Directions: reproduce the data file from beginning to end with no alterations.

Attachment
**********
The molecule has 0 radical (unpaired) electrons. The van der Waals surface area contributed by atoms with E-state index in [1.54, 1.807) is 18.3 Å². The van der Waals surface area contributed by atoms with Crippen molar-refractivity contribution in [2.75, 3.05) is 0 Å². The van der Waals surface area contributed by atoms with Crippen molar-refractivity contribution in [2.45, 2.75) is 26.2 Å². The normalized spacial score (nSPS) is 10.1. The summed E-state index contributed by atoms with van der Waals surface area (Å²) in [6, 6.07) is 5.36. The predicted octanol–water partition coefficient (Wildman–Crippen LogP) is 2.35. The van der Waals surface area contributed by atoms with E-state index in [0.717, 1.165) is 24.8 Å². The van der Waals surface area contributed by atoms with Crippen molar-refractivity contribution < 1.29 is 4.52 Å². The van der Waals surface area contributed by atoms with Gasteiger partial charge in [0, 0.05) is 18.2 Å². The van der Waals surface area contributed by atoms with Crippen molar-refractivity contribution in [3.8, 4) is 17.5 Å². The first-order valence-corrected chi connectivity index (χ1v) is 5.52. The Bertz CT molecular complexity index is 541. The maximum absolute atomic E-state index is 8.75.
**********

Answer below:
The molecule has 0 radical (unpaired) electrons. The van der Waals surface area contributed by atoms with E-state index in [1.54, 1.807) is 18.3 Å². The van der Waals surface area contributed by atoms with Crippen molar-refractivity contribution in [2.75, 3.05) is 0 Å². The van der Waals surface area contributed by atoms with Crippen molar-refractivity contribution in [2.45, 2.75) is 26.2 Å². The normalized spacial score (nSPS) is 10.1. The summed E-state index contributed by atoms with van der Waals surface area (Å²) in [6, 6.07) is 5.36. The predicted octanol–water partition coefficient (Wildman–Crippen LogP) is 2.35. The van der Waals surface area contributed by atoms with E-state index in [0.717, 1.165) is 24.8 Å². The van der Waals surface area contributed by atoms with Crippen molar-refractivity contribution < 1.29 is 4.52 Å². The van der Waals surface area contributed by atoms with Gasteiger partial charge in [0, 0.05) is 18.2 Å². The van der Waals surface area contributed by atoms with Crippen molar-refractivity contribution in [3.8, 4) is 17.5 Å². The first-order valence-corrected chi connectivity index (χ1v) is 5.52. The Bertz CT molecular complexity index is 541. The maximum absolute atomic E-state index is 8.75.